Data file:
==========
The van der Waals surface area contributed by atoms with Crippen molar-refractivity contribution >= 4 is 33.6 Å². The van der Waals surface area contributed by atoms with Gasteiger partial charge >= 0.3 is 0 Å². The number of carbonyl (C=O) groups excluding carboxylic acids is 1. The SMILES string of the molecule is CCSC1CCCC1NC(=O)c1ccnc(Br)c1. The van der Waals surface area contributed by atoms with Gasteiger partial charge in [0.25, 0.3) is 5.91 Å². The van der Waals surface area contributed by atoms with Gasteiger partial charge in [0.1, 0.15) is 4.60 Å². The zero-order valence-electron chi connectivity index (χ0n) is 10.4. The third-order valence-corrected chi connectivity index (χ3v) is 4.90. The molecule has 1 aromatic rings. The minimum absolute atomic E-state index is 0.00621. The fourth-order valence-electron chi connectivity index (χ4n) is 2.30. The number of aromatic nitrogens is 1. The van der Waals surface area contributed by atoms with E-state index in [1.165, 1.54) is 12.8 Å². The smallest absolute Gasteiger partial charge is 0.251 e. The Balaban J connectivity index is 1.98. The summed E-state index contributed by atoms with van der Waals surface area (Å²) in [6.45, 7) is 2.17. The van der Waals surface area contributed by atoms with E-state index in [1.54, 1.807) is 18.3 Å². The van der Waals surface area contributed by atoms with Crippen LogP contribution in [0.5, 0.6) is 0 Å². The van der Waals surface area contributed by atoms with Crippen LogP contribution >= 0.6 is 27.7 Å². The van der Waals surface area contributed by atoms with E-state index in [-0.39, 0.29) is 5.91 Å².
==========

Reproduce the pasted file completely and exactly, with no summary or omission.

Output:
The van der Waals surface area contributed by atoms with Crippen molar-refractivity contribution >= 4 is 33.6 Å². The van der Waals surface area contributed by atoms with Gasteiger partial charge >= 0.3 is 0 Å². The number of carbonyl (C=O) groups excluding carboxylic acids is 1. The SMILES string of the molecule is CCSC1CCCC1NC(=O)c1ccnc(Br)c1. The van der Waals surface area contributed by atoms with Gasteiger partial charge in [0.25, 0.3) is 5.91 Å². The van der Waals surface area contributed by atoms with Gasteiger partial charge in [0.1, 0.15) is 4.60 Å². The zero-order valence-electron chi connectivity index (χ0n) is 10.4. The third-order valence-corrected chi connectivity index (χ3v) is 4.90. The molecule has 1 aromatic rings. The minimum absolute atomic E-state index is 0.00621. The fourth-order valence-electron chi connectivity index (χ4n) is 2.30. The number of aromatic nitrogens is 1. The van der Waals surface area contributed by atoms with E-state index in [1.165, 1.54) is 12.8 Å². The smallest absolute Gasteiger partial charge is 0.251 e. The Balaban J connectivity index is 1.98. The summed E-state index contributed by atoms with van der Waals surface area (Å²) in [6.45, 7) is 2.17. The van der Waals surface area contributed by atoms with E-state index in [1.54, 1.807) is 18.3 Å². The van der Waals surface area contributed by atoms with Crippen LogP contribution in [0.5, 0.6) is 0 Å². The van der Waals surface area contributed by atoms with Crippen LogP contribution >= 0.6 is 27.7 Å². The van der Waals surface area contributed by atoms with E-state index in [-0.39, 0.29) is 5.91 Å².